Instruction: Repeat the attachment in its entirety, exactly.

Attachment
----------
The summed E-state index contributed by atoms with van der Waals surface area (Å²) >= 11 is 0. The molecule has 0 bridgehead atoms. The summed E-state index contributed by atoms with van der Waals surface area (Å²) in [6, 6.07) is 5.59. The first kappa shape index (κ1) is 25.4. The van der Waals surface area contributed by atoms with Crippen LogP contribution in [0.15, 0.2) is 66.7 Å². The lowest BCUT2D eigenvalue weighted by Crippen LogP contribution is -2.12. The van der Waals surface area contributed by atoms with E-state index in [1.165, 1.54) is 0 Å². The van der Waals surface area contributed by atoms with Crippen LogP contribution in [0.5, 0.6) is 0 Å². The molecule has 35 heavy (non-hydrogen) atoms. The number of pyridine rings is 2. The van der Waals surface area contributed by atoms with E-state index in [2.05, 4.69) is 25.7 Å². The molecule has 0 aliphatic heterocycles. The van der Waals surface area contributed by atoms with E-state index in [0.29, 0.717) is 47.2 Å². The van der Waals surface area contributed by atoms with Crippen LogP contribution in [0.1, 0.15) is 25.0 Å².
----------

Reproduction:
The summed E-state index contributed by atoms with van der Waals surface area (Å²) >= 11 is 0. The molecule has 0 bridgehead atoms. The summed E-state index contributed by atoms with van der Waals surface area (Å²) in [6, 6.07) is 5.59. The first kappa shape index (κ1) is 25.4. The van der Waals surface area contributed by atoms with Crippen LogP contribution in [0.15, 0.2) is 66.7 Å². The lowest BCUT2D eigenvalue weighted by Crippen LogP contribution is -2.12. The van der Waals surface area contributed by atoms with E-state index in [1.165, 1.54) is 0 Å². The van der Waals surface area contributed by atoms with Crippen LogP contribution in [0.5, 0.6) is 0 Å². The molecule has 35 heavy (non-hydrogen) atoms. The number of pyridine rings is 2. The van der Waals surface area contributed by atoms with E-state index in [2.05, 4.69) is 25.7 Å². The molecule has 0 aliphatic heterocycles. The van der Waals surface area contributed by atoms with E-state index in [0.29, 0.717) is 47.2 Å². The van der Waals surface area contributed by atoms with Crippen LogP contribution in [0.1, 0.15) is 25.0 Å².